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In an important victory for educators’ rights to teach free from censorship and discrimination, a federal judge issued an order that will immediately block members of the Florida Board of Governors from enforcing Florida’s HB 7 — also known as the Stop Wrongs Against Our Kids and Employees (“Stop W.O.K.E. Act) in public higher education institutions. The order granted a preliminary injunction to six plaintiffs in Pernell v. Florida Board of Governors, a lawsuit filed by a multi-racial group of educators and a student in Florida colleges and universities challenging the discriminatory classroom censorship law that severely restricts Florida educators and students from learning and talking about issues related to race and gender. 

The plaintiffs are represented by the American Civil Liberties Union, the ACLU of Florida, the Legal Defense Fund (LDF), and pro bono counsel Ballard Spahr. Florida is one of over a dozen states across the country that have passed laws aimed at censoring discussions around race and gender in the classroom.

The court order found the Stop W.O.K.E. Act violates the First and Fourteenth Amendments. The judge found, “The law officially bans professors from expressing disfavored viewpoints in university classrooms while permitting unfettered expression of the opposite viewpoints. Defendants argue that, under this Act, professors enjoy ‘academic freedom’ so long as they express only those viewpoints of which the State approves. This is positively dystopian. It should go without saying that ‘[i]f liberty means anything at all it means the right to tell people what they do not want to hear.’”

“We are gratified at the court’s decision to halt this discriminatory law from causing further harm to Florida higher education students and educators and to the state at large,” said Morenike Fajana, assistant counsel with LDF. “Black, Brown, and LGBTQ+ youth experience systemic discrimination in their daily lives, and they should not be banned from open conversations with professors who have dedicated their lives to examining these issues and often have similar experiences.”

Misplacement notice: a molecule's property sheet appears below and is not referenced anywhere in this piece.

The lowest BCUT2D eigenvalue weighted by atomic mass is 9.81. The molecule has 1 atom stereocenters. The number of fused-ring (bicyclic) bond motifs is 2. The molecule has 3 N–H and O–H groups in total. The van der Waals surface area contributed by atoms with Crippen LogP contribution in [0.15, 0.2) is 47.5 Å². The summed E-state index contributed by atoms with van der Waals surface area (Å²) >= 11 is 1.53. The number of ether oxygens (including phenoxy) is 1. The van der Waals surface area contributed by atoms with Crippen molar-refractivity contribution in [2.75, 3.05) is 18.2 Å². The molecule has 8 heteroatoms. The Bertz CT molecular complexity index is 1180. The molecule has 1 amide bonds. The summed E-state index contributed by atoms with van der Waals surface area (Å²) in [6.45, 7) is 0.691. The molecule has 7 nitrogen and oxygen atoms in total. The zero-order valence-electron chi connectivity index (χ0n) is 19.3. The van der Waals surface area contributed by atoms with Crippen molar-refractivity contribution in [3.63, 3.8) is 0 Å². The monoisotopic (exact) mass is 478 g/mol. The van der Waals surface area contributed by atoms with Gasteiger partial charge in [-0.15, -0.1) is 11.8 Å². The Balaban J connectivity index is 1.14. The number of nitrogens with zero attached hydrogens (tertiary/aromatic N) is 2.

“This is a huge victory for anyone that values academic freedom and recognizes the value of inclusive education,” said Emerson Sykes, senior staff attorney with the ACLU Speech, Privacy and Technology Project. “The First Amendment broadly protects our right to share information and ideas, and this includes educators’ and students’ right to learn, discuss, and debate issues around systemic racism and sexism. This preliminary injunction is a great step in the right direction, and we look forward to the court striking down this discriminatory classroom censorship bill once and for all.” 

The lawsuit argues the Stop W.O.K.E. Act violates the First and Fourteenth Amendments by imposing viewpoint-based restrictions on instructors and students in higher education that are impermissibly vague. The complaint also argues that the law violates the Equal Protection Clause because it was enacted with a racially discriminatory purpose and will have a disparate impact on Black educators and students.